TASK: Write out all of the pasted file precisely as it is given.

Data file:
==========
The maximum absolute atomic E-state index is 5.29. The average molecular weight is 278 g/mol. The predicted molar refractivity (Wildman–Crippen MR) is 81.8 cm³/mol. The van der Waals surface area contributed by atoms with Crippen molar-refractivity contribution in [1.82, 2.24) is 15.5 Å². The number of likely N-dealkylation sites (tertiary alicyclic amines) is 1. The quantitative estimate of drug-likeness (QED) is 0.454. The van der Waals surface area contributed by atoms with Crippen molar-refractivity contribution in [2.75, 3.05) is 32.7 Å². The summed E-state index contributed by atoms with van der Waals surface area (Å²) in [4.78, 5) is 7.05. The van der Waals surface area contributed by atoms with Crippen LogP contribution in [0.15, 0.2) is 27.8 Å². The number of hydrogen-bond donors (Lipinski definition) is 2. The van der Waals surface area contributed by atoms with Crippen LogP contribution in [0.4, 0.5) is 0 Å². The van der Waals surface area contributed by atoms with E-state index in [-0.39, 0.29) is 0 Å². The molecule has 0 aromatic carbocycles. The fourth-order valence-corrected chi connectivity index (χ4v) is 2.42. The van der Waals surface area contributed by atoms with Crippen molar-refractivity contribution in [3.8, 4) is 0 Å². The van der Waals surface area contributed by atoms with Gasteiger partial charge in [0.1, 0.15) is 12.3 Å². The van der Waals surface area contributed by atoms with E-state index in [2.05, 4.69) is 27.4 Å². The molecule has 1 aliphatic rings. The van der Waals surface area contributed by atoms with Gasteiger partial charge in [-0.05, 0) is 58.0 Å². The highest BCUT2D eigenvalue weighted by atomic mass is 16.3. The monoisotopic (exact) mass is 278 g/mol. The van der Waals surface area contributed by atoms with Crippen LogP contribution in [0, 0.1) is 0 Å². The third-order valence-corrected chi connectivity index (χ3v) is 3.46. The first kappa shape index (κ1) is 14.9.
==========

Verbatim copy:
The maximum absolute atomic E-state index is 5.29. The average molecular weight is 278 g/mol. The predicted molar refractivity (Wildman–Crippen MR) is 81.8 cm³/mol. The van der Waals surface area contributed by atoms with Crippen molar-refractivity contribution in [1.82, 2.24) is 15.5 Å². The number of likely N-dealkylation sites (tertiary alicyclic amines) is 1. The quantitative estimate of drug-likeness (QED) is 0.454. The van der Waals surface area contributed by atoms with Crippen molar-refractivity contribution in [2.75, 3.05) is 32.7 Å². The summed E-state index contributed by atoms with van der Waals surface area (Å²) in [4.78, 5) is 7.05. The van der Waals surface area contributed by atoms with Crippen LogP contribution in [0.15, 0.2) is 27.8 Å². The number of hydrogen-bond donors (Lipinski definition) is 2. The van der Waals surface area contributed by atoms with Crippen LogP contribution in [0.4, 0.5) is 0 Å². The van der Waals surface area contributed by atoms with E-state index in [-0.39, 0.29) is 0 Å². The molecule has 0 aromatic carbocycles. The fourth-order valence-corrected chi connectivity index (χ4v) is 2.42. The van der Waals surface area contributed by atoms with Crippen molar-refractivity contribution in [3.8, 4) is 0 Å². The van der Waals surface area contributed by atoms with Gasteiger partial charge in [0.1, 0.15) is 12.3 Å². The van der Waals surface area contributed by atoms with E-state index in [2.05, 4.69) is 27.4 Å². The molecule has 1 aliphatic rings. The van der Waals surface area contributed by atoms with Gasteiger partial charge in [-0.05, 0) is 58.0 Å². The highest BCUT2D eigenvalue weighted by atomic mass is 16.3. The monoisotopic (exact) mass is 278 g/mol. The van der Waals surface area contributed by atoms with Crippen LogP contribution in [0, 0.1) is 0 Å². The third-order valence-corrected chi connectivity index (χ3v) is 3.46. The first kappa shape index (κ1) is 14.9.